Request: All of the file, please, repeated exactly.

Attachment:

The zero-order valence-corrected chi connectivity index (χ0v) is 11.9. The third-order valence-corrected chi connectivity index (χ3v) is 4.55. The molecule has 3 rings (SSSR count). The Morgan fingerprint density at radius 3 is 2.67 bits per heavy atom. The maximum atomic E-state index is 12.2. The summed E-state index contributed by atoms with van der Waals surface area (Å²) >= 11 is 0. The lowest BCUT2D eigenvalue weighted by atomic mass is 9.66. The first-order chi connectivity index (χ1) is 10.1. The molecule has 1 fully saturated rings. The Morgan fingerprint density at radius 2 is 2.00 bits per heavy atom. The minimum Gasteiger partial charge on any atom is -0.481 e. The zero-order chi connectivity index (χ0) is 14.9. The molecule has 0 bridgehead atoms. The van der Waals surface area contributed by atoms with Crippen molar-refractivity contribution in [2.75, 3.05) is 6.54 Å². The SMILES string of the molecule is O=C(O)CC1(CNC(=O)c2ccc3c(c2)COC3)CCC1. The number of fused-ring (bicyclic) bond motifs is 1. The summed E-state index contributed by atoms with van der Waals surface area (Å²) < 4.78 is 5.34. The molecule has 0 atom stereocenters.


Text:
The zero-order valence-corrected chi connectivity index (χ0v) is 11.9. The third-order valence-corrected chi connectivity index (χ3v) is 4.55. The molecule has 3 rings (SSSR count). The Morgan fingerprint density at radius 3 is 2.67 bits per heavy atom. The maximum atomic E-state index is 12.2. The summed E-state index contributed by atoms with van der Waals surface area (Å²) >= 11 is 0. The lowest BCUT2D eigenvalue weighted by atomic mass is 9.66. The first-order chi connectivity index (χ1) is 10.1. The molecule has 1 fully saturated rings. The Morgan fingerprint density at radius 2 is 2.00 bits per heavy atom. The minimum Gasteiger partial charge on any atom is -0.481 e. The zero-order chi connectivity index (χ0) is 14.9. The molecule has 0 bridgehead atoms. The van der Waals surface area contributed by atoms with Crippen molar-refractivity contribution in [2.75, 3.05) is 6.54 Å². The SMILES string of the molecule is O=C(O)CC1(CNC(=O)c2ccc3c(c2)COC3)CCC1. The number of fused-ring (bicyclic) bond motifs is 1. The summed E-state index contributed by atoms with van der Waals surface area (Å²) < 4.78 is 5.34. The molecule has 0 atom stereocenters.